“It’s time we all recognize that we cannot solve health problems without addressing class, gender, and race inequities, and that we must organize as one to challenge these inequities.”
2021 Top 30 Under 30
Hometown: Fort McMurray, Alberta
Current Residence: Edmonton, Alberta
- Intimate Partner Violence Project: University of Alberta
- Decolonizing Health Club: University of Alberta
- Nisa Homes: Edmonton
- MAX Mentors: Edmonton
Sustainable Development Goals (SDGs) I am most passionate about:
How are you working towards the Sustainable Development Goals?
I am a second-year medical student at the University of Alberta and am passionate about fighting systemic oppression, particularly its manifestation as health inequities. To do so effectively, I aim to centre my care around a social medicine framework, through educating myself on the social and economic conditions that lead to illness as well as working directly with the most affected communities to better serve and empower them.
I am working towards this goal by developing tools to empower my own communities, through leading a mentorship program for young Muslim professionals in Edmonton, many of whom are from underserved backgrounds, and helping establish a transitional home for Muslim women who are survivors of intimate partner violence. At my medical school, I am working to promote equity in medical education through leading a project on integrating intimate partner violence education into our curriculum, creating a podcast series to better understand the mental health of refugee children, and leading Decolonizing Health, a student club aimed to start conversations on the structural and systemic causes of health inequities. By and large, I look to shape my medical practice through an internalization of Martin Luther King Jr.’s declaration that, “of all the forms of inequality, injustice in healthcare is the most shocking and inhumane.”
THERE ARE LESS THAN 10 YEARS LEFT UNTIL THE 2030 DEADLINE FOR ACHIEVING THE SUSTAINABLE DEVELOPMENT GOALS (SDGS). WHAT ISSUE DO YOU FEEL IS IMPORTANT TO ADDRESS NOW MORE THAN EVER?
Our healthcare system is falsely claimed to be universal. Although in some ways it serves a large majority, in other ways it leaves wide enough cracks for many to slip through, with some of the most glaring gaps being the lack of universal mental health care, dental care, pharmacare, and other critical health services. Despite the growing public demand for a more comprehensive healthcare system, we have not inched any closer to this goal. Unsurprisingly, these gaps disproportionately affect individuals from racialized and socioeconomically disadvantaged backgrounds — communities that have been always systematically ignored. Now, more than ever, especially given the public health crisis brought on by COVID-19, we need a robust and equitable healthcare system.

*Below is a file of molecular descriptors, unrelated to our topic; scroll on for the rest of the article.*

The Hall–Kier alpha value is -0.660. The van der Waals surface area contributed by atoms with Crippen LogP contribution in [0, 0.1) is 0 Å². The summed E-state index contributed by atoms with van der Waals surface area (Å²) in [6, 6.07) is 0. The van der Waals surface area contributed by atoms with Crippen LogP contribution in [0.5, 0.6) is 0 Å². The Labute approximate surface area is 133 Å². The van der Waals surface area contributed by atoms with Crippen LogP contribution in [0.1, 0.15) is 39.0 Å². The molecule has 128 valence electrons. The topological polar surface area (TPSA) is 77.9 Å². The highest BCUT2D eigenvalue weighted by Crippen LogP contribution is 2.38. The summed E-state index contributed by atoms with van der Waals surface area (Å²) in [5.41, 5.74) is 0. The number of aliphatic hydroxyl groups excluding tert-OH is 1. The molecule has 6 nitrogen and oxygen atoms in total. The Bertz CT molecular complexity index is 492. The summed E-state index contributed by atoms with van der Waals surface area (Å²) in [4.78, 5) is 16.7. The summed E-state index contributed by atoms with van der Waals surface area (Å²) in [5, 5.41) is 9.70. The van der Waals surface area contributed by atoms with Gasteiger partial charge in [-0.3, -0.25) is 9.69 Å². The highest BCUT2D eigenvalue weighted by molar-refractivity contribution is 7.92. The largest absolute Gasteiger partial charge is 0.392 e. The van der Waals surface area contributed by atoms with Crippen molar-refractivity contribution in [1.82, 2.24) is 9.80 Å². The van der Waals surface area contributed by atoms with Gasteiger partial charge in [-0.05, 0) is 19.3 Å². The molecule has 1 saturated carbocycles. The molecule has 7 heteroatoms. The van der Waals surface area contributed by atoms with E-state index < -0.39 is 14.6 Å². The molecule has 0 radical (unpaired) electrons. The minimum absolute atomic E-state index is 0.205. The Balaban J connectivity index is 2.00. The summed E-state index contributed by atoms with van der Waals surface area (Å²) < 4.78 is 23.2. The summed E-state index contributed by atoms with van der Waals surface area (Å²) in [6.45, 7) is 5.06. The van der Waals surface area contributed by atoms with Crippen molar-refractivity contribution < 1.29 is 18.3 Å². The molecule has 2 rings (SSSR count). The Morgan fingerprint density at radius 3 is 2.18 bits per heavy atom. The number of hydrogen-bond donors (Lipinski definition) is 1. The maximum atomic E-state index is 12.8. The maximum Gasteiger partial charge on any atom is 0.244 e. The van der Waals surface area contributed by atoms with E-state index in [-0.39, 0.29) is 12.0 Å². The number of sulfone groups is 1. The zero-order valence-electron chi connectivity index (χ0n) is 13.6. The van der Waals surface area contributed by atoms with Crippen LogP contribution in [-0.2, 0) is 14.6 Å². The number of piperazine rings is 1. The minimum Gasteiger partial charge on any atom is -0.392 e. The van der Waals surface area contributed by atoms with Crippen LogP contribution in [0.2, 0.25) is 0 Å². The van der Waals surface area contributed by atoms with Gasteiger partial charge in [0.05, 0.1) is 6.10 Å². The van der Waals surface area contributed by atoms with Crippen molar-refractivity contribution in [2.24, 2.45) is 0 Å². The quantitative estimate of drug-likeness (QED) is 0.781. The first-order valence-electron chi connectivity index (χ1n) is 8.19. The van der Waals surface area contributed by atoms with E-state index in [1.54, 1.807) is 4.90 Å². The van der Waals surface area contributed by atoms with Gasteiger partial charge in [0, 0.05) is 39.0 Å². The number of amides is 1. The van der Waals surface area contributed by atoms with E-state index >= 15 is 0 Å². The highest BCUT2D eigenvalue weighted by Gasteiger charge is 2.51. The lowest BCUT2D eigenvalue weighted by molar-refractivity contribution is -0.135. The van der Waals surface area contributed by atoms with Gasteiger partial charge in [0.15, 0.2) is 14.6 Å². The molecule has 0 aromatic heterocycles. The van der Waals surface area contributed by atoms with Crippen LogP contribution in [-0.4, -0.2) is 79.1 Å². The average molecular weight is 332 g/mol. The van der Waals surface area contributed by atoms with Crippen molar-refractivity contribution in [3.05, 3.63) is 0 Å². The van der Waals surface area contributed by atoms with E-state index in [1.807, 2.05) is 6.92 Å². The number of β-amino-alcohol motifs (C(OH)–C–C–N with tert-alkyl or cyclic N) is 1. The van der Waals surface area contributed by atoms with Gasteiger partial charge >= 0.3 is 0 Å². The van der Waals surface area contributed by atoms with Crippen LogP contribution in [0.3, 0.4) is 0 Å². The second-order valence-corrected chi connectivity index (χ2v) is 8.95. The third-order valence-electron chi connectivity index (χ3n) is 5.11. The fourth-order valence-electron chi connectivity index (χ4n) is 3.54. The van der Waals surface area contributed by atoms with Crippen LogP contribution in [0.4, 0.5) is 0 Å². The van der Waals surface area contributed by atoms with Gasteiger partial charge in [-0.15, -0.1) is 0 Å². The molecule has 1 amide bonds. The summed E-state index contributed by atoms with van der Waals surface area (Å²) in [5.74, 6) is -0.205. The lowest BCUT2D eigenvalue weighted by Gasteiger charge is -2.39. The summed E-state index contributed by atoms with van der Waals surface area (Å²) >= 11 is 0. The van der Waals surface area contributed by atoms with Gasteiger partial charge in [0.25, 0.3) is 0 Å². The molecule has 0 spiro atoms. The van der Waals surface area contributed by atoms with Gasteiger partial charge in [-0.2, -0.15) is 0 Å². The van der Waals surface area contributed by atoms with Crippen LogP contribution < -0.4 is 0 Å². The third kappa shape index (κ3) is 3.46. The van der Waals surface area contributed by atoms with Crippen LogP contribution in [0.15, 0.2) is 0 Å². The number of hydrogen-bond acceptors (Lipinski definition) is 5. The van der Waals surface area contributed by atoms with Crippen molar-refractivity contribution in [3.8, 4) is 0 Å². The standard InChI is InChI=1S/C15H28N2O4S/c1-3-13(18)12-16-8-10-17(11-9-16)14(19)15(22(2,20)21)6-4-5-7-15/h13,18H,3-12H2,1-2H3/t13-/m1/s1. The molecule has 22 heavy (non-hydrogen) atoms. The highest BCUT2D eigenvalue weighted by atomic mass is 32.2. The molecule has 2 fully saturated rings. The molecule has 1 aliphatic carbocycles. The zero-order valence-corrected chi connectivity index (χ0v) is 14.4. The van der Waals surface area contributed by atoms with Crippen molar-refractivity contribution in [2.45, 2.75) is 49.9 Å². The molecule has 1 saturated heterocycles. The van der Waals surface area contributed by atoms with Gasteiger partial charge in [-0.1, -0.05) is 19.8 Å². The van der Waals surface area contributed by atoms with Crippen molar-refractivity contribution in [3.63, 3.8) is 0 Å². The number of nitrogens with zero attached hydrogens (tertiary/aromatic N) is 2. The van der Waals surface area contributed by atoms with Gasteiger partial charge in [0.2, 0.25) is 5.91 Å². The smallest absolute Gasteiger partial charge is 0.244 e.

Beyond the clear deficiencies in our healthcare system, it is inconceivable that we can eliminate health inequities without addressing broader societal issues that directly affect health, even more so than the healthcare system itself, such as adequate and affordable housing, guaranteed employment, clean air and water, social programs, and other basic necessities. COVID-19 has already exposed the fragility of our systems and how interdependent we truly are, as this crisis can only be overcome by working together and caring for everyone, including those most vulnerable in our society. Since pandemics like this one are only going to increase in frequency given the impending climate crisis, there is an urgent need to create an equitable healthcare system and take a more holistic approach to reduce the impact of future crises on societal health and wellbeing.
What needs to be done now?
To build a better healthcare system, we all need to organize together both on the electorate and the community level. We need to build, join, and strengthen local grassroots movements that are able to mobilize support for politicians who will fight to strengthen our public healthcare system, and also willing to hold these politicians accountable once they are in office. These movements must concurrently focus on uplifting our communities and building capacity among all of its members, as change will only come when ordinary people are empowered and realize that the power for societal change has and will always lie within them.
Ultimately, these movements must be centred on a deep and radical love for all of humanity in order to ensure that they are sustainable and remain driven to demand a better future for everyone and not just in healthcare, but in all aspects of life.
Muhammad Khan giving an acceptance speech for an award based on his community and leadership work empowering and supporting survivors of intimate partner violence.
Muhammad Khan (far left) giving an interview on Global News Edmonton to promote a student-led video series showcasing the mental health challenges faced by the various student and worker populations at the University of Alberta, and encouraging greater dialogue.
Muhammad Khan starring in the student-led mental health video series showcasing at the University of Alberta.